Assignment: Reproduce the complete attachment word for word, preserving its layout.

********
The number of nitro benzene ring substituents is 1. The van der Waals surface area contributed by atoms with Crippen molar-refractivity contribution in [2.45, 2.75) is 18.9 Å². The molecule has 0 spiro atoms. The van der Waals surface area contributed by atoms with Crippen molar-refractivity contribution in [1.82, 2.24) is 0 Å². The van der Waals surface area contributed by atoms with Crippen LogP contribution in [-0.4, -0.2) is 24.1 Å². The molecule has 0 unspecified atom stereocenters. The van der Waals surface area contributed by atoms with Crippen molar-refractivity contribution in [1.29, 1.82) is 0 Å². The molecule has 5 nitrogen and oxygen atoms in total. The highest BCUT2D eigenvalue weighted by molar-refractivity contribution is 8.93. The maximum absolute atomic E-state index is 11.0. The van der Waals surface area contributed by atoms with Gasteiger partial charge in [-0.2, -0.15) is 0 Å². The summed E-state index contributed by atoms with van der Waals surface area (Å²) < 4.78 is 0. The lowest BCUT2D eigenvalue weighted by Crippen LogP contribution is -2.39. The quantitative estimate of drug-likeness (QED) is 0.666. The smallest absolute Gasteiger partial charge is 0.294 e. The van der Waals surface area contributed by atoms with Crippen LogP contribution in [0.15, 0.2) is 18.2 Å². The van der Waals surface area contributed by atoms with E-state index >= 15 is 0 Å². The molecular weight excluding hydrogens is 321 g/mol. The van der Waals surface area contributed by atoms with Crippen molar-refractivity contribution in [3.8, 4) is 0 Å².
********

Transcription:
The number of nitro benzene ring substituents is 1. The van der Waals surface area contributed by atoms with Crippen molar-refractivity contribution in [2.45, 2.75) is 18.9 Å². The molecule has 0 spiro atoms. The van der Waals surface area contributed by atoms with Crippen molar-refractivity contribution in [1.82, 2.24) is 0 Å². The van der Waals surface area contributed by atoms with Crippen LogP contribution in [-0.4, -0.2) is 24.1 Å². The molecule has 0 unspecified atom stereocenters. The van der Waals surface area contributed by atoms with Crippen molar-refractivity contribution in [1.29, 1.82) is 0 Å². The molecule has 5 nitrogen and oxygen atoms in total. The highest BCUT2D eigenvalue weighted by molar-refractivity contribution is 8.93. The maximum absolute atomic E-state index is 11.0. The van der Waals surface area contributed by atoms with Gasteiger partial charge in [-0.2, -0.15) is 0 Å². The summed E-state index contributed by atoms with van der Waals surface area (Å²) < 4.78 is 0. The lowest BCUT2D eigenvalue weighted by Crippen LogP contribution is -2.39. The quantitative estimate of drug-likeness (QED) is 0.666. The smallest absolute Gasteiger partial charge is 0.294 e. The van der Waals surface area contributed by atoms with Crippen LogP contribution in [0.15, 0.2) is 18.2 Å². The van der Waals surface area contributed by atoms with E-state index >= 15 is 0 Å². The molecular weight excluding hydrogens is 321 g/mol. The van der Waals surface area contributed by atoms with Crippen molar-refractivity contribution in [3.8, 4) is 0 Å².